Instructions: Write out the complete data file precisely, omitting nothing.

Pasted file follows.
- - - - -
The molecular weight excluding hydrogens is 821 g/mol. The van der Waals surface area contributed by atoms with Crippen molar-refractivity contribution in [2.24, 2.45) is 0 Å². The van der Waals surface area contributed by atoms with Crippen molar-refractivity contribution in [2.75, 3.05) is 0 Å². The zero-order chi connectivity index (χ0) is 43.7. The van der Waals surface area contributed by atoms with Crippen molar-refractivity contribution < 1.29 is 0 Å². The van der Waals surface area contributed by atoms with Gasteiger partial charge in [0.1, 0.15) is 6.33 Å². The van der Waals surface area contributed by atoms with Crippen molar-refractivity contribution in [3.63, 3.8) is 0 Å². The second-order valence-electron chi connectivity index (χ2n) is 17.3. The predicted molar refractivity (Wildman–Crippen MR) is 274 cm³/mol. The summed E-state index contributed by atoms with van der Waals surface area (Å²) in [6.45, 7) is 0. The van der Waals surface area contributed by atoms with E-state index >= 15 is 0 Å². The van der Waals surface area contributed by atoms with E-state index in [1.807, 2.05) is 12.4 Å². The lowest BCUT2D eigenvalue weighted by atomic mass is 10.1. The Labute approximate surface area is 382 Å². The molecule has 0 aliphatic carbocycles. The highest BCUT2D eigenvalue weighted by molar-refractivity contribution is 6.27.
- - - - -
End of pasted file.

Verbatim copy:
The molecular weight excluding hydrogens is 821 g/mol. The van der Waals surface area contributed by atoms with Crippen molar-refractivity contribution in [2.24, 2.45) is 0 Å². The van der Waals surface area contributed by atoms with Crippen molar-refractivity contribution in [2.75, 3.05) is 0 Å². The zero-order chi connectivity index (χ0) is 43.7. The van der Waals surface area contributed by atoms with Crippen molar-refractivity contribution < 1.29 is 0 Å². The van der Waals surface area contributed by atoms with Gasteiger partial charge in [0.1, 0.15) is 6.33 Å². The van der Waals surface area contributed by atoms with Crippen molar-refractivity contribution in [3.63, 3.8) is 0 Å². The second-order valence-electron chi connectivity index (χ2n) is 17.3. The predicted molar refractivity (Wildman–Crippen MR) is 274 cm³/mol. The summed E-state index contributed by atoms with van der Waals surface area (Å²) in [6.45, 7) is 0. The van der Waals surface area contributed by atoms with E-state index >= 15 is 0 Å². The van der Waals surface area contributed by atoms with E-state index in [1.807, 2.05) is 12.4 Å². The lowest BCUT2D eigenvalue weighted by atomic mass is 10.1. The Labute approximate surface area is 382 Å². The molecule has 0 aliphatic carbocycles. The highest BCUT2D eigenvalue weighted by molar-refractivity contribution is 6.27.